Interested in buying a home in the Great White North?
Whether you are a first-time home buyer, looking for real estate investments or purchasing a second property, here is more information on the average house prices in Canada, past trends and future projections.
House Prices in Canada: Most Important Points to Remember
- The average price of a house in Canada is $612,204.
- Nine out of ten provinces saw a decline in house prices in January 2023.
- There were 20,931 transactions in January 2023, a 14-year low.
- The sales-to-new listings ratio dropped to 50.7%.
- House prices are set to drop by nearly 6% in 2023.
- BC has the most expensive properties, while Vancouver and Toronto have the highest house prices.
Average House Prices in Canada
House prices in Canada have started to decline after an increase of almost two decades. In December 2022, the national average home price stood at $626,318, a 12% drop compared to the previous year, while home prices further declined at the start of the year.
1. The national average selling price of a home in January 2023 was $612,204.
(Global News, Yahoo, CREA)
This marks an 18% decline year-over-year and a 2% drop from December 2022. House prices in Canada have been going down since the end of 2022, reaching a 14-year low in January 2023.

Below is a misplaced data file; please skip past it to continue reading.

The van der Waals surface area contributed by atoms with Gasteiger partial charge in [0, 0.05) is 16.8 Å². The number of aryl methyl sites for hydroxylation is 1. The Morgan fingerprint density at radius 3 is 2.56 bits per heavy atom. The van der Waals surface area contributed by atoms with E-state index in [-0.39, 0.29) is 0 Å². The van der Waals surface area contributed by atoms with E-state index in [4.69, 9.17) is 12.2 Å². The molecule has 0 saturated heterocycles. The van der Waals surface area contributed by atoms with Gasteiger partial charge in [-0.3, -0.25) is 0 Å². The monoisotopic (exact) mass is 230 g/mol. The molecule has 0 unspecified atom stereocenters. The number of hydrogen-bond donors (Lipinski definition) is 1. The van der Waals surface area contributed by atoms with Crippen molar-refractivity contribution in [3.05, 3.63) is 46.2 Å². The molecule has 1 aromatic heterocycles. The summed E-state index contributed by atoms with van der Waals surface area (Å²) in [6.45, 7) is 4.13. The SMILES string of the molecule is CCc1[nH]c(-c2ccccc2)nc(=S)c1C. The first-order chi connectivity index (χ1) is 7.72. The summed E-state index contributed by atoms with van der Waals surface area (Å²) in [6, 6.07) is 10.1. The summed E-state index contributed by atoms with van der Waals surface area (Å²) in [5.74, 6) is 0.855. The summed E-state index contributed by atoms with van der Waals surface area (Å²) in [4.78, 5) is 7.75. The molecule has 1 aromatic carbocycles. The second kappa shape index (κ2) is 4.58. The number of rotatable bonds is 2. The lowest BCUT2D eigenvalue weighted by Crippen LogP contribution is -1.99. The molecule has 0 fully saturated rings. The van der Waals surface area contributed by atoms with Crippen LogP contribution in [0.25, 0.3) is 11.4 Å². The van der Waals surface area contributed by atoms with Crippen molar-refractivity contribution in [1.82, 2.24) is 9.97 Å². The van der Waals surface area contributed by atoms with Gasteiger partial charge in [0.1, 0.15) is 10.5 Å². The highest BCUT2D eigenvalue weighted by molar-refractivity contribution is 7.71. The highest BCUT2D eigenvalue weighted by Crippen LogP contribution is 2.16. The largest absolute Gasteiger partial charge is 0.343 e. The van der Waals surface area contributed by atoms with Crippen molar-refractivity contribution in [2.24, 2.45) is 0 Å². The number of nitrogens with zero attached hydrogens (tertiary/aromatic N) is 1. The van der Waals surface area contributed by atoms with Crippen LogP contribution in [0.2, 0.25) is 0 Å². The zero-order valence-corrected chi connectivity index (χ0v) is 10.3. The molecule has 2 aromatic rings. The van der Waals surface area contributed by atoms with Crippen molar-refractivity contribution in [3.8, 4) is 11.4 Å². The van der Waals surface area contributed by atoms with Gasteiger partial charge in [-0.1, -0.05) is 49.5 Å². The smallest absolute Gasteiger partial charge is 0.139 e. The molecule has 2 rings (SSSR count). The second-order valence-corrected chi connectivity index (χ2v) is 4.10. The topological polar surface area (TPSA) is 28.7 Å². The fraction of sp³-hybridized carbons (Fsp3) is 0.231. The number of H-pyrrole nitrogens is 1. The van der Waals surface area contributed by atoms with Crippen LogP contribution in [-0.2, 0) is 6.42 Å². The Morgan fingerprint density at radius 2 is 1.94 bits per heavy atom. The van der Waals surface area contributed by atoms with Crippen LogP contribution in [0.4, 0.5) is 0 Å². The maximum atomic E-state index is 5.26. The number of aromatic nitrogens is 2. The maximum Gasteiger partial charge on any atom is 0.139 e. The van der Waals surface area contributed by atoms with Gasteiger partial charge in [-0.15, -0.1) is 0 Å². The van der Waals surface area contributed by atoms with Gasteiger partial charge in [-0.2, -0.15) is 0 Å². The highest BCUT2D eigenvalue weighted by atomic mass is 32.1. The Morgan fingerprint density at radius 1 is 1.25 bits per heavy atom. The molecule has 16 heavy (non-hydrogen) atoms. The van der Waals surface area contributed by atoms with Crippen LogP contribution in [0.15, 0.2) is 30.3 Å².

It should be noted that the national average price is greatly influenced by home sales in Greater Vancouver and the Greater Toronto Area. These are the two most active and desirable areas, as well as the most expensive. Actually, excluding these areas would make the national average house price $113,000 lower.
2. The MLS Home Price Index dropped by 12.6%.
The MLS Home Price Index (HPI), which measures the price of houses in a specific geographical area, was $713,700 in January 2023. This is a decline of 12.6% year-on-year and a 1.9% month-over-month drop.
3. The prices of new homes increased by 2.7% year-over-year.
This slight increase recorded in January 2023 is considerably lower than the 11.8% growth in new home prices reported in January 2020. There was little growth in new house prices in terms of cities as well. Actually, Calgary (0.1% m/m growth) and St. John’s, N.L. (0.6%) were the only two cities to report a month-on-month increase in the price of new homes.
4. Prices of single-family homes dropped by 2.3% from December 2022.
Single-family home prices fell by 14.6% compared to January 2022 and by 2.3% month-on-month. Apartment prices noted a lower decline of 1.1% month-on-month and 3.8% year-on-year.